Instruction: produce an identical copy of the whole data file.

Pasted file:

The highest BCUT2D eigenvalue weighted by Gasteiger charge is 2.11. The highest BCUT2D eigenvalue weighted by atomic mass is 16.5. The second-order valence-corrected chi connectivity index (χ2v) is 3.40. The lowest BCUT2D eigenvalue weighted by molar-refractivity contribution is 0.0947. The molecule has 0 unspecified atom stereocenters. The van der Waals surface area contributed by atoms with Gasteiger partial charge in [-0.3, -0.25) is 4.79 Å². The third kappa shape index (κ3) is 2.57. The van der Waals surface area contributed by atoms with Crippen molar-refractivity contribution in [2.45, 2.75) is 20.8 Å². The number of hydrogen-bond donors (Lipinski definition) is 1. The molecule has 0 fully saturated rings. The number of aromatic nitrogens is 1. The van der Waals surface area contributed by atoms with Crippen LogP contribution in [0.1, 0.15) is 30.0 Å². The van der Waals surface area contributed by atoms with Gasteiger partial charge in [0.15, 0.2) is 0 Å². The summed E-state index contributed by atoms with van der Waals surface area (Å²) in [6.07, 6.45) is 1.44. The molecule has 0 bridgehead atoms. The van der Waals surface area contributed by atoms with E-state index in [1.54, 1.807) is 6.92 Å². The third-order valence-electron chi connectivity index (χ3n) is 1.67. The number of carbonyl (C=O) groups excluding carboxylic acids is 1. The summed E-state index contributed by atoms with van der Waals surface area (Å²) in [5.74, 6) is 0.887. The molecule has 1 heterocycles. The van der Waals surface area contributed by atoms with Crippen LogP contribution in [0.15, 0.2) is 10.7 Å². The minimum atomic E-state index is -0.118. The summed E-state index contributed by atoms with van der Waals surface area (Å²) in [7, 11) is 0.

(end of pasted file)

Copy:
The highest BCUT2D eigenvalue weighted by Gasteiger charge is 2.11. The highest BCUT2D eigenvalue weighted by atomic mass is 16.5. The second-order valence-corrected chi connectivity index (χ2v) is 3.40. The lowest BCUT2D eigenvalue weighted by molar-refractivity contribution is 0.0947. The molecule has 0 unspecified atom stereocenters. The van der Waals surface area contributed by atoms with Gasteiger partial charge in [-0.3, -0.25) is 4.79 Å². The third kappa shape index (κ3) is 2.57. The van der Waals surface area contributed by atoms with Crippen molar-refractivity contribution in [2.45, 2.75) is 20.8 Å². The number of hydrogen-bond donors (Lipinski definition) is 1. The molecule has 0 fully saturated rings. The number of aromatic nitrogens is 1. The van der Waals surface area contributed by atoms with Crippen LogP contribution in [0.1, 0.15) is 30.0 Å². The van der Waals surface area contributed by atoms with Gasteiger partial charge in [0.15, 0.2) is 0 Å². The summed E-state index contributed by atoms with van der Waals surface area (Å²) in [6.07, 6.45) is 1.44. The molecule has 0 bridgehead atoms. The van der Waals surface area contributed by atoms with E-state index in [1.54, 1.807) is 6.92 Å². The third-order valence-electron chi connectivity index (χ3n) is 1.67. The number of carbonyl (C=O) groups excluding carboxylic acids is 1. The summed E-state index contributed by atoms with van der Waals surface area (Å²) in [5.74, 6) is 0.887. The molecule has 1 heterocycles. The van der Waals surface area contributed by atoms with Crippen LogP contribution in [0.15, 0.2) is 10.7 Å². The minimum atomic E-state index is -0.118. The summed E-state index contributed by atoms with van der Waals surface area (Å²) in [7, 11) is 0.